Motivation is often a highly personal thing. What motivates one person may not motivate another. Our degree of motivation is frequently influenced by the culture in which we live or work, our beliefs and values, our life experiences, our current emotional or physical s tate, and even those around us.

emoti onal or physical s tate, and even those around us. M otivation and Learning M

M otivation and Learning

M otivation is critical to learning. If two trainees—one motivated and one unmotivated—are given identical training under identical conditions, the one who is motivated to learn will far surpass the unmotivated one in performance.

C onsider how motivation can affect information processing:

Attention/Perception: Motivation will cause trainees to pay attention. Motivation will positively affect perception.

Short-term Mem

ory: Motivation will also cause people

to s pend more time working with information in short- term memory. The more the person works with the information, the more meaningful connections are made and the greater the level of understanding achieved.

Long-term Memory: The greater the level of understanding, the greater the likelihood that the information will be stored in long-term memory in such a way that it can be easily recalled at a later time.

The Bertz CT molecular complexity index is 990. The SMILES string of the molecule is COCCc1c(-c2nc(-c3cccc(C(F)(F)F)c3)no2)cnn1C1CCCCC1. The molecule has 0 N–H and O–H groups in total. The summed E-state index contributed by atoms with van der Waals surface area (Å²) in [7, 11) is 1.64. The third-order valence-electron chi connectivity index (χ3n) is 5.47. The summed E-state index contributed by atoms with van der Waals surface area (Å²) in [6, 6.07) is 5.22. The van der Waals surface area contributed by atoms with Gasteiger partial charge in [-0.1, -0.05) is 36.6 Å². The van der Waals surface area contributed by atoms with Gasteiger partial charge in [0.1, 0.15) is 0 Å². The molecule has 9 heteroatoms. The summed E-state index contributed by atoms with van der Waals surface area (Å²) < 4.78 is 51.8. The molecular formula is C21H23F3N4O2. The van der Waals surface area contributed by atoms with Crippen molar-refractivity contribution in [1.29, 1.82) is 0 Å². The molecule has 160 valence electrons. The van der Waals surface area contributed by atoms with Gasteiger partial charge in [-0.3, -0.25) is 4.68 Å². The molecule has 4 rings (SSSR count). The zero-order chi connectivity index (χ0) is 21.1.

C an a Workspace Trainer Motivate People To Learn?

B ecause motivation is so important to learning, a great deal of study has gone into finding what motivates learners. In spite of varying levels of personal motivation, most people will respond to certain conditions with increased motivation to learn.

W hat are these conditions? What can you, as a workspace trainer, do to create them when you are conducting training?

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It’s All About Me

The most important thing to remember is that people are motivated by what affects them personally. If you want to motivate people to learn, you need to connect who they are with what you want them to learn.

If trainees feel that you have the desire and the ability to help them achieve their personal and professional goals, they will be motivated to learn.

Motivating People to Learn

Motivating people to learn does not require a magnetic personality. It does require knowing how to satisfy

a trainee’s desire to know “what’s in it for me.”

1. This trainer can teach me something.

2. This trainer understands my concerns.

3. This training is interesting.

4. This training is valuable.

5. This training makes sense.

6. This trainer respects me.

This trainer can teach me something.

If trainees see you as someone who knows more than they do about something that will benefit them in

their job or in their position within the unit, they will be more motivated to pay attention to your training.

What you can do:

Know your subject well.

When you introduce yourself, tell trainees about your experience.

Demonstrate good military bearing at all times during training.

Show your self-confidence. If a trainee asks you something you can't answer, don't apologize. Just tell the trainee that you will get back to him or her with the answer and then do it!

This trainer understands my concerns.

Understand trainees' needs and expectations for training. If they come in expecting one thing and get another, motivation decreases.

What you can do:

Before you begin training, ask questions to determine your trainees' level of experience and expectations. Then adapt your training accordingly.